Examines how violence has been conceptually and rhetorically put to use in continental social theory.
Images of violence enjoy a particular privilege in contemporary continental philosophy, one manifest in the ubiquity of violent metaphors and the prominence of a kind of rhetorical investment in violence as a motif. Such images have also informed, constrained, and motivated recent continental feminist theory. In Violence and the Philosophical Imaginary, Ann V. Murphy takes note of wide-ranging references to the themes of violence and vulnerability in contemporary theory. She considers the ethical and political implications of this language of violence with the aim of revealing other ways in which identity and the social bond might be imagined, and encourages some critical distance from the images of violence that pervade philosophical critique.
Ann V. Murphy is Assistant Professor of Philosophy at Fordham University.
"…a concise and insightful exploration of the motif of violence within twentieth- and twenty-first-century continental philosophy … Violence and the Philosophical Imaginary is an essential addition to recent rereadings of Beauvoir's oeuvre, especially her ethical period writings … a precisely written and important book for anyone interested in feminist ethics, violence, or contemporary continental philosophy." — Hypatia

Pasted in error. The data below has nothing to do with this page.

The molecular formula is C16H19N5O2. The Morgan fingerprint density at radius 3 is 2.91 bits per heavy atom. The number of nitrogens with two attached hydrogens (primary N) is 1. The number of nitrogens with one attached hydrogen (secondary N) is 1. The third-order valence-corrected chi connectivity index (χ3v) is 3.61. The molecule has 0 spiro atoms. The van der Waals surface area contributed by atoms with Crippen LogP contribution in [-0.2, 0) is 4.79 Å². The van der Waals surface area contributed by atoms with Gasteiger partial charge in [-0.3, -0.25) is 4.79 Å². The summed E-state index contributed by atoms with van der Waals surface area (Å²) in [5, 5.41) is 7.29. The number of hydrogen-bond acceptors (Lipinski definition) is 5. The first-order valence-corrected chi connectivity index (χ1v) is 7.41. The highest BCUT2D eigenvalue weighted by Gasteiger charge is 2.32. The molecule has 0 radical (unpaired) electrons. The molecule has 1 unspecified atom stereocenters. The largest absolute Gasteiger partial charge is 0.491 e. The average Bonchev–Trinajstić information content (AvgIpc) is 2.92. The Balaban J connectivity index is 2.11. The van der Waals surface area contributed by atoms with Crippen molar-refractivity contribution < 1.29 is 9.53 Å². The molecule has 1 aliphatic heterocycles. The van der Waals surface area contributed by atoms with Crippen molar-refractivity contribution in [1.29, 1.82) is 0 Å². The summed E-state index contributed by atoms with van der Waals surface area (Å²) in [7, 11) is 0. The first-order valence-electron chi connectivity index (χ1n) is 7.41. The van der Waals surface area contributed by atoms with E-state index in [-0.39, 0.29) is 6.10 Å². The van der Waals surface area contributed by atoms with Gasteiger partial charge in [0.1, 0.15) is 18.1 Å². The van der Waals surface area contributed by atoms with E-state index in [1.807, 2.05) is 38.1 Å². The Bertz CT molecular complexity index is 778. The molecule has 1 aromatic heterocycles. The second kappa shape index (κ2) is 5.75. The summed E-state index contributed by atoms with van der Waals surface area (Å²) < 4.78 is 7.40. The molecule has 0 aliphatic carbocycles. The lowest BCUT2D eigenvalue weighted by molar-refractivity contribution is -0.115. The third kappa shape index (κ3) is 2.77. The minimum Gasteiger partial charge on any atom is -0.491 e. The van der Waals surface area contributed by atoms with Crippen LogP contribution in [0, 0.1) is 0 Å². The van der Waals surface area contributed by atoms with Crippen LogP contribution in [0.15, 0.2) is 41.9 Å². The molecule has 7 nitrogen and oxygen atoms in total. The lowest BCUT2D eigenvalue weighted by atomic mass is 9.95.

"In short, Murphy's exciting book returns our attention to the ambiguity of our precarious lives and the overflowing imaginaries that animate them; we move from descriptive to prescriptive claims only through exercising critical restraint, such that we might do justice to our lived complexity." — APA Newsletter
"Violence and the Philosophical Imaginary makes a unique and remarkable contribution to contemporary discussions of violence. What is unique about the approach of the book is that, from a position squarely on the side of nonviolence, Ann Murphy embarks on a critical analysis of critiques of violence. This is as brave as it is necessary." — Rosalyn Diprose, author of Corporeal Generosity: On Giving with Nietzsche, Merleau-Ponty, and Levinas